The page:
Being Grateful to become a Grateful Being and more..
Gratitude is a vital force in the world, a profoundly dignifying act that builds relationships, communities, and healthy human hearts.
Think back on a time when someone thanked you sincerely. How did it feel, and how long did that feeling linger?
Think of a time when you slowed down to appreciate, savour and recognize the effort that someone else has put in, the sacrifice, the suffering endured… and you shifted towards gratitude. Did the mood not lighten and your soul light up?
The science on this subject is overwhelming: in study after study, gratitude has been shown to lead to stronger relationships, better sleep, lower blood pressure, fewer trips to the doctor, fewer depressive symptoms, more patience, and more perseverance, among many other benefits.
In one particularly intriguing study, gratitude turns out to be a powerful antidote to the “Headwinds/Tailwinds Asymmetry,” our all-too-common tendency to focus on the obstacles in our lives (headwinds) and overlook blessings (tailwinds), an imbalance that over time leads to feeling aggrieved and resentful. In short, focusing on headwinds breeds bitterness; focusing on tailwinds breeds appreciation — and the act of thanksgiving helps call our attention to the winds at our backs.
And don’t we all need the wind that gently helps us take another step forward? And don’t our steps feel lighter when we sense the wind and smile at its surprising presence?
Becoming More Grateful
OK, so gratitude is powerful — but how do we experience more of it in our lives?
It turns out that some of the most effective tools for increasing gratitude are also some of the simplest and most familiar. First, the basic act of not just counting our blessings but also recording them in a form we can revisit later — say, in a journal or notebook — has been shown to significantly enhance feelings of thankfulness over time.
Second, another simple action that has been shown to be even more effective: writing a letter of thanks to a friend, family member, acquaintance, or even a stranger. That’s right — thank-you notes can change your life! Indeed, we should reconceive the humble thank-you note not merely as a way to inform others about how grateful we are, but also as a way to help strengthen how grateful we are in the first place.
And a third practice isn’t only effective, it’s downright fun, even and especially in a time of pandemic: connecting with a friend once a week for coffee (or tea, or lunch - by phone, online, or on a physically-distanced walk), and intentionally devoting at least part of the conversation to sharing what we’re thankful for these days. When it comes to gratitude, just “saying it out loud” to someone we like and respect, not to mention hearing what they’re thankful for, is a powerful step toward noticing — and more deeply experiencing — the blessings in our lives.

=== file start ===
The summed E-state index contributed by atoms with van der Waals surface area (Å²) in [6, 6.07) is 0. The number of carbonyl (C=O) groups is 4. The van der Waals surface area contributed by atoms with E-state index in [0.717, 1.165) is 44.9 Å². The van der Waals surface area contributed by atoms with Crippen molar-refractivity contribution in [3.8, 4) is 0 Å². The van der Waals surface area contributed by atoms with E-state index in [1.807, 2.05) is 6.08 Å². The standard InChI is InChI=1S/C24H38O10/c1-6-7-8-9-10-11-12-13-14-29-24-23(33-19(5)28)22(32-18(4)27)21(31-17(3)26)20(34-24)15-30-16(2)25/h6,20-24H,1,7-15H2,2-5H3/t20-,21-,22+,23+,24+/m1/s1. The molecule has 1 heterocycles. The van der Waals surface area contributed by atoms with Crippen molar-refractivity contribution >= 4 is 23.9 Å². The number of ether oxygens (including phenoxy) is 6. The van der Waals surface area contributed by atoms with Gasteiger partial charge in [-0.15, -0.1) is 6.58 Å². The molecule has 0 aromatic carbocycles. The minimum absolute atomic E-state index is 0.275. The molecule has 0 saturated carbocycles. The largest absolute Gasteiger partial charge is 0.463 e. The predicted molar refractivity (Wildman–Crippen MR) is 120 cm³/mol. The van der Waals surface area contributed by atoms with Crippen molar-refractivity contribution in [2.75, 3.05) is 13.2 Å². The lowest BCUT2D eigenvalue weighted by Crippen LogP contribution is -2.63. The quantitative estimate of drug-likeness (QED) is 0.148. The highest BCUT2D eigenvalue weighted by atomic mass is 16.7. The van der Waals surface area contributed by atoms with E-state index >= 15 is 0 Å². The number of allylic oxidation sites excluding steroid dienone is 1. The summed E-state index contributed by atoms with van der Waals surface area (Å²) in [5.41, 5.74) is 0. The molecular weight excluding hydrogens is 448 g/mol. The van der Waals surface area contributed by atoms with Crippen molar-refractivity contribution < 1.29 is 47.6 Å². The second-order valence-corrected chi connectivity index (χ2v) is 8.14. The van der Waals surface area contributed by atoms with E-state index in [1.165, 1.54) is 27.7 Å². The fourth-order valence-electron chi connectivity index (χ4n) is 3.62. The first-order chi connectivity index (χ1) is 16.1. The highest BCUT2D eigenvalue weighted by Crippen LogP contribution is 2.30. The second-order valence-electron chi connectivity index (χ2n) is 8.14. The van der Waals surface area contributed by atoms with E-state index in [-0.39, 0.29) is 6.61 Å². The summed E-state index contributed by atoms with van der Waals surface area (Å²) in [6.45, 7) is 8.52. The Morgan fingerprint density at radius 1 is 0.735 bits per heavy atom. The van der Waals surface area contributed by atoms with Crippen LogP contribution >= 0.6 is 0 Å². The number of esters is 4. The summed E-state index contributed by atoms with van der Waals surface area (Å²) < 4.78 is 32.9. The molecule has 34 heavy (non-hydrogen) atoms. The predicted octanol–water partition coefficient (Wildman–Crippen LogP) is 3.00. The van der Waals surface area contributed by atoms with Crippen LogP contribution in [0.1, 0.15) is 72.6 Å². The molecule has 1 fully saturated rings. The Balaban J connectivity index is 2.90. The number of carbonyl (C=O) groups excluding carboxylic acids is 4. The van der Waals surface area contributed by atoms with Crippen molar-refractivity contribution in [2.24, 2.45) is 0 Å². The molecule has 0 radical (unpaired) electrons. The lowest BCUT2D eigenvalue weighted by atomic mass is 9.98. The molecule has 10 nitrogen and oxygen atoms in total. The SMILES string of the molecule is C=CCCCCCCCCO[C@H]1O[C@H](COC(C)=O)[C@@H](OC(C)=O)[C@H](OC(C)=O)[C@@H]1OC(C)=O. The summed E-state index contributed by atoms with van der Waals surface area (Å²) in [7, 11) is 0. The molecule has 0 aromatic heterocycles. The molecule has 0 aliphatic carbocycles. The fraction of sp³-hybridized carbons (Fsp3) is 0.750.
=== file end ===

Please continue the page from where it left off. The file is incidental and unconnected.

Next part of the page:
A Graceful Life
The power of these practices makes sense: one of our most precious treasures is our time-and-attention, and how we spend that treasure will directly determine the health of our hearts:
“For where your treasure is, there your heart will be also” (Matthew 6:21)
Will we spend it all focusing on “headwinds,” thereby creating the perfect petri dish for growing resentments and narratives of grievance? Or will we spend it focusing on “tailwinds,” thereby nourishing the soil for growing joy and narratives of appreciation? Gratitude journals, thank-you notes, and thankful conversations are simple, powerful, effective tools for investing the treasure of our time-and-attention wisely.
Now imagine how our souls, attitudes, and tone of voice will be as we mature in this direction.
Isn’t it great to be around someone who is positive, hopeful, and expressive (not extroverted) rather than someone who compares, complains, and exasperates?
Now imagine the domino effect of this as it ripples through our relational networks. Dare we dream of our homes, workplaces, and communities becoming spaces inhabited by persons of Grace, who know how how to walk the gait of gratitude?
Being Grateful Towards The Giver
Gratitude is a form of prayer. After all, we have to say ‘thank you’ to someone.
Seen in this light, expressing gratitude, even quietly in our hearts, can be a prayer.
In fact, so much of what happens in a church gathering is built around gratitude: the singing and praise, the confessions, and of course the Eucharist (the Greek word for Thanksgiving!), the recognition of fellow pilgrims, and our quiet acknowledgment of our journeys together and apart.
So much wind, of the Holy Spirit.
Perhaps this is what we all miss during this Pandemic of being kept at home and apart because it is what we all need: to gather as finite, dependent beings and extol how the delights, pains, and questions of life are all gifts, and we are grateful for the tailwind found in each that advances us forward in life if we will let our feet move to its prodding. Who knows what vistas await?